One of the highlights of the Savannah Food & Wine Festival is the James Beard Foundation Celebrity Chef Tour Dinner. The event features James Beard award-winning and nominated chefs creating culinary delights paired with world-class wines. The event also gives local chefs and culinary students a chance to work side by side with these superstars, as well as a chance for Savannah to spotlight its unique local cuisine and products.

This year's dinner will take place Nov. 11 at The Mansion on Forsyth Park and will feature four James Beard Foundation nominated and award-winning chefs: Scott Crawford, Jonathan Waxman, Tory McPhail and Anthony Lamas. The dinner will also feature local chefs Roberto Leoci, Patrick McNamara and Jean Vendeville. Host chef for the evening is Jeff Williams.

The evening begins with the Nicolas Feuillatte Champagne and Stella Artois reception with passed hors d'oeuvres from local chefs at 6 p.m. The five-course dinner and dessert portion begins at 7 p.m. Tickets are $200 per person and $375 per couple. Combo packages are also available.

Lamas, owner of the Latin-inspired Seviche in Louisville, Ky., said he is excited to return to Savannah for the festival. Lamas gained national attention for Seviche and has cooked at the James Beard House in New York five times. He was honored as a semifinalist for the James Beard Foundation's "Best Chef: Southeast" award three times.

Lamas said his first trip to Savannah took place when he attended the inaugural Savannah Food & Wine Fest and he has returned several times since.

"I fell in love with the city," he said. "I'm bringing my wife back with me this time so she can enjoy it, too."

Lamas added that the Savannah food scene reminds him of Louisville's scene about seven years ago.

"I can tell people really love food and are excited about their restaurants. Savannah drew large crowds for their first food and wine festival, which is impressive. In fact, I've had people in my restaurant in Louisville who said they first met me in Savannah."

For the dinner, Lamas will prepare the second course with Open Blue Cobia Tiradito with Bluegrass soy sauce, green apple, crispy quinoa and coriander. He said the cobia fish reminds him of yellowtail.

"It's a firmer fish and I will prepare it in kind of the style of ceviche. Tiradito is kind of like what crudo (raw fish) is in Italian cooking."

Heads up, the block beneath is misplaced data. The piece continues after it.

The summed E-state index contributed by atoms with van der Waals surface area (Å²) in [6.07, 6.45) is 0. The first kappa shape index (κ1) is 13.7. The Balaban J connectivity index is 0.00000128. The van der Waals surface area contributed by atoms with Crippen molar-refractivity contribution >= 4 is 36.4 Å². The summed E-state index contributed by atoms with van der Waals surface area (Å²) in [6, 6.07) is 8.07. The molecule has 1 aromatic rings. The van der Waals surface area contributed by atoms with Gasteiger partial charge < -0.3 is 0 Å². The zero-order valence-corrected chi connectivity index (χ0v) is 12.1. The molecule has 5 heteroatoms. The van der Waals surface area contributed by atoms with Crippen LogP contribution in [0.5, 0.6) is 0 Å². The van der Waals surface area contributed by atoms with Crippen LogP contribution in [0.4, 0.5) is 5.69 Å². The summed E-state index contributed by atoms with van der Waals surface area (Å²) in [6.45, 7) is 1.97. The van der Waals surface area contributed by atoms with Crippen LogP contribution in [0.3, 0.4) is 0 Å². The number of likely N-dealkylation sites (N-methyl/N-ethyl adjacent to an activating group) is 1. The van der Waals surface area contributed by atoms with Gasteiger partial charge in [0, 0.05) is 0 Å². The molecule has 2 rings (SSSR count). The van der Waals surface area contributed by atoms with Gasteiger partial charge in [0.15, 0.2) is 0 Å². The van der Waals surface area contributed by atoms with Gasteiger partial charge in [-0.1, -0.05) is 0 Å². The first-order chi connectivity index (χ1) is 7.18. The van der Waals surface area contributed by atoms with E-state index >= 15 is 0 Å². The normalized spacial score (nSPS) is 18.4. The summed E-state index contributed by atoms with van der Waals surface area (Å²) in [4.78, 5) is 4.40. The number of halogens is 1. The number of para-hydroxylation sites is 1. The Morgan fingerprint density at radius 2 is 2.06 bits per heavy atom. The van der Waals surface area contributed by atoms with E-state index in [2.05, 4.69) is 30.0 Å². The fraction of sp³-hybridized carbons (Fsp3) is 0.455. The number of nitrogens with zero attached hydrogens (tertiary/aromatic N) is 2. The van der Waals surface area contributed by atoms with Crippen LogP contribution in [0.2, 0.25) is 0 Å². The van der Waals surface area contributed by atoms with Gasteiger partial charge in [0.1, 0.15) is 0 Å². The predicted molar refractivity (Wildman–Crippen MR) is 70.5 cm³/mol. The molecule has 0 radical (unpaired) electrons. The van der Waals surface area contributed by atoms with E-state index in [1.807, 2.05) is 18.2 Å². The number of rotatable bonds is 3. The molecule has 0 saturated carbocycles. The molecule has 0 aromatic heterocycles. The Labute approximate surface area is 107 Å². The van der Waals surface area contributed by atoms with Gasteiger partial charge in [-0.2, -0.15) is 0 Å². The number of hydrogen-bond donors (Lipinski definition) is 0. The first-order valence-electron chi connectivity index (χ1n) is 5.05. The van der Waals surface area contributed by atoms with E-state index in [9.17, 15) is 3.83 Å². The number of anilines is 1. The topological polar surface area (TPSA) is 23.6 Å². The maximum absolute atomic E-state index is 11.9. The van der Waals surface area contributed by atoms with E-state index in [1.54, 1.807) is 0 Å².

He says the Bluegrass soy sauce is a favorite of his because it is made in bourbon barrels.

Lamas is also excited to get in the kitchen with friends and fellow "celebrity chefs" McPhail and Crawford, and he's glad to finally meet Waxman.

Lamas said Waxman recommended him to appear on the debut episode of the Food Network series "Beat Bobby Flay."

"I'm always impressed with the crowds that come out for these Savannah events. It is definitely a food city.

"I love it and I'm planning to stay a few extra days to enjoy all the city has to offer."

While he's in town, Lamas will also have a book signing for his first book, "Southern Heat: New Southern Cooking Latin Style," which was released Nov. 3. Aside from a private signing at his restaurant, the Savannah signing will be his first public event for the book. Lamas will also sign books at the Celebrity Chef Tour Dinner, the Artisanal Supper at The Landings on Nov. 13 and at Taste of Savannah on Nov. 14.

He said the book illustrates his journey from growing up in California to moving to Kentucky, where he met his wife, and up to present-day influences.

"In California, I grew up in the largest agricultural area of the world," he said. "I was in FFA (Future Farmers of America) and raised lambs and steers and showed them at fairs. Driving around as a kid, I saw a lot of migrant workers picking fruits and vegetables and I saw kids my age also working in the field. Those experiences made me appreciate ingredients and the work that goes into bringing those ingredients to consumers. People don't realize how much work goes into putting food on the table."